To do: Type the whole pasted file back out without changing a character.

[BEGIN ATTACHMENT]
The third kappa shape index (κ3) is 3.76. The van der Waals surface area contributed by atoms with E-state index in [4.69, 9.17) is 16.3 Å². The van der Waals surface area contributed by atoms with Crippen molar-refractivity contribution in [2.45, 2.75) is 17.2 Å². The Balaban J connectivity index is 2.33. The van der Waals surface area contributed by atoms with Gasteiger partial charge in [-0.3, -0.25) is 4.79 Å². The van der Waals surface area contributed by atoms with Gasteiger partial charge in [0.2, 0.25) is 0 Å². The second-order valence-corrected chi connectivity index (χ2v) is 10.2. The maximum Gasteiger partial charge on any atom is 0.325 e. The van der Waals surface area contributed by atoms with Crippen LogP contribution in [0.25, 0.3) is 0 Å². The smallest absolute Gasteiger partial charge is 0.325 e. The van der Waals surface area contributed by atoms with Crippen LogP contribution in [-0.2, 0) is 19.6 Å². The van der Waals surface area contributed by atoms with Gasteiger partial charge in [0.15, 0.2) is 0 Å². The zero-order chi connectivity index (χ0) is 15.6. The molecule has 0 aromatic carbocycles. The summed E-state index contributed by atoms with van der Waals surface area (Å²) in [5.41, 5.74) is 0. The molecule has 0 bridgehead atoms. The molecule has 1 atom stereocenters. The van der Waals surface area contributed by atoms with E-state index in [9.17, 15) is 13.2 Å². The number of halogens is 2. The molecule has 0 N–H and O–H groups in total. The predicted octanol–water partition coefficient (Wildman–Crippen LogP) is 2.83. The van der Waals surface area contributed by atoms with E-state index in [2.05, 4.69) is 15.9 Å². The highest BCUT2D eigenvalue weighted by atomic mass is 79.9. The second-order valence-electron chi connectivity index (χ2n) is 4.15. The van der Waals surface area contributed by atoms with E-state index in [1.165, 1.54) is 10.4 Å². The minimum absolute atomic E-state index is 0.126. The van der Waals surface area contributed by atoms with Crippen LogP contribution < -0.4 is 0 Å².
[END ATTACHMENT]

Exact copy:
The third kappa shape index (κ3) is 3.76. The van der Waals surface area contributed by atoms with E-state index in [4.69, 9.17) is 16.3 Å². The van der Waals surface area contributed by atoms with Crippen molar-refractivity contribution in [2.45, 2.75) is 17.2 Å². The Balaban J connectivity index is 2.33. The van der Waals surface area contributed by atoms with Gasteiger partial charge in [-0.3, -0.25) is 4.79 Å². The van der Waals surface area contributed by atoms with Gasteiger partial charge in [0.2, 0.25) is 0 Å². The second-order valence-corrected chi connectivity index (χ2v) is 10.2. The maximum Gasteiger partial charge on any atom is 0.325 e. The van der Waals surface area contributed by atoms with Crippen LogP contribution in [0.25, 0.3) is 0 Å². The smallest absolute Gasteiger partial charge is 0.325 e. The van der Waals surface area contributed by atoms with Crippen LogP contribution in [-0.2, 0) is 19.6 Å². The van der Waals surface area contributed by atoms with Gasteiger partial charge in [0.15, 0.2) is 0 Å². The zero-order chi connectivity index (χ0) is 15.6. The molecule has 0 aromatic carbocycles. The summed E-state index contributed by atoms with van der Waals surface area (Å²) in [5.41, 5.74) is 0. The molecule has 0 bridgehead atoms. The molecule has 1 atom stereocenters. The van der Waals surface area contributed by atoms with E-state index in [9.17, 15) is 13.2 Å². The number of halogens is 2. The molecule has 0 N–H and O–H groups in total. The predicted octanol–water partition coefficient (Wildman–Crippen LogP) is 2.83. The van der Waals surface area contributed by atoms with E-state index in [2.05, 4.69) is 15.9 Å². The highest BCUT2D eigenvalue weighted by atomic mass is 79.9. The second-order valence-electron chi connectivity index (χ2n) is 4.15. The van der Waals surface area contributed by atoms with E-state index in [1.165, 1.54) is 10.4 Å². The minimum absolute atomic E-state index is 0.126. The van der Waals surface area contributed by atoms with Crippen LogP contribution < -0.4 is 0 Å².